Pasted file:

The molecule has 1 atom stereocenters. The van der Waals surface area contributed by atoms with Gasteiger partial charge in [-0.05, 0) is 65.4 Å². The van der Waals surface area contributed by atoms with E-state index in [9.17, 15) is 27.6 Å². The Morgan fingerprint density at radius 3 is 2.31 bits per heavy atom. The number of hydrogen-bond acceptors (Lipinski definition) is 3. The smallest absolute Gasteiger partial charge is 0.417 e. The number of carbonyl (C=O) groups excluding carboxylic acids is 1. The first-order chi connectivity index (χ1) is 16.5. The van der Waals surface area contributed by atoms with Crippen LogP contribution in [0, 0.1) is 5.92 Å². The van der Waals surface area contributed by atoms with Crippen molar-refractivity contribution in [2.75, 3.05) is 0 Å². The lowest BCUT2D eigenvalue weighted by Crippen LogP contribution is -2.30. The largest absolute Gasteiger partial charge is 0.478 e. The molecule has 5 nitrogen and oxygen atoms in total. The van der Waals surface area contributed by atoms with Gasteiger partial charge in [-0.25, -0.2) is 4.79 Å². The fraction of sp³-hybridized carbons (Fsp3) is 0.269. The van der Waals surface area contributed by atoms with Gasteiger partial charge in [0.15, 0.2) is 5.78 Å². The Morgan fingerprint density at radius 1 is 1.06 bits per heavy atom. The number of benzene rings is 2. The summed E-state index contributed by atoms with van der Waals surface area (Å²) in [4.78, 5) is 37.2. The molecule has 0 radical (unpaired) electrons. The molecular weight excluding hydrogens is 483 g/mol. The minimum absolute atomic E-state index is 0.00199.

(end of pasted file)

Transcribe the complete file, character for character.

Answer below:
The molecule has 1 atom stereocenters. The van der Waals surface area contributed by atoms with Gasteiger partial charge in [-0.05, 0) is 65.4 Å². The van der Waals surface area contributed by atoms with E-state index in [9.17, 15) is 27.6 Å². The Morgan fingerprint density at radius 3 is 2.31 bits per heavy atom. The number of hydrogen-bond acceptors (Lipinski definition) is 3. The smallest absolute Gasteiger partial charge is 0.417 e. The number of carbonyl (C=O) groups excluding carboxylic acids is 1. The first-order chi connectivity index (χ1) is 16.5. The van der Waals surface area contributed by atoms with Crippen LogP contribution in [0, 0.1) is 5.92 Å². The van der Waals surface area contributed by atoms with Crippen molar-refractivity contribution in [2.75, 3.05) is 0 Å². The lowest BCUT2D eigenvalue weighted by Crippen LogP contribution is -2.30. The largest absolute Gasteiger partial charge is 0.478 e. The molecule has 5 nitrogen and oxygen atoms in total. The van der Waals surface area contributed by atoms with Gasteiger partial charge in [-0.25, -0.2) is 4.79 Å². The fraction of sp³-hybridized carbons (Fsp3) is 0.269. The van der Waals surface area contributed by atoms with Gasteiger partial charge in [0.15, 0.2) is 5.78 Å². The Morgan fingerprint density at radius 1 is 1.06 bits per heavy atom. The number of benzene rings is 2. The summed E-state index contributed by atoms with van der Waals surface area (Å²) in [4.78, 5) is 37.2. The molecule has 0 radical (unpaired) electrons. The molecular weight excluding hydrogens is 483 g/mol. The minimum absolute atomic E-state index is 0.00199.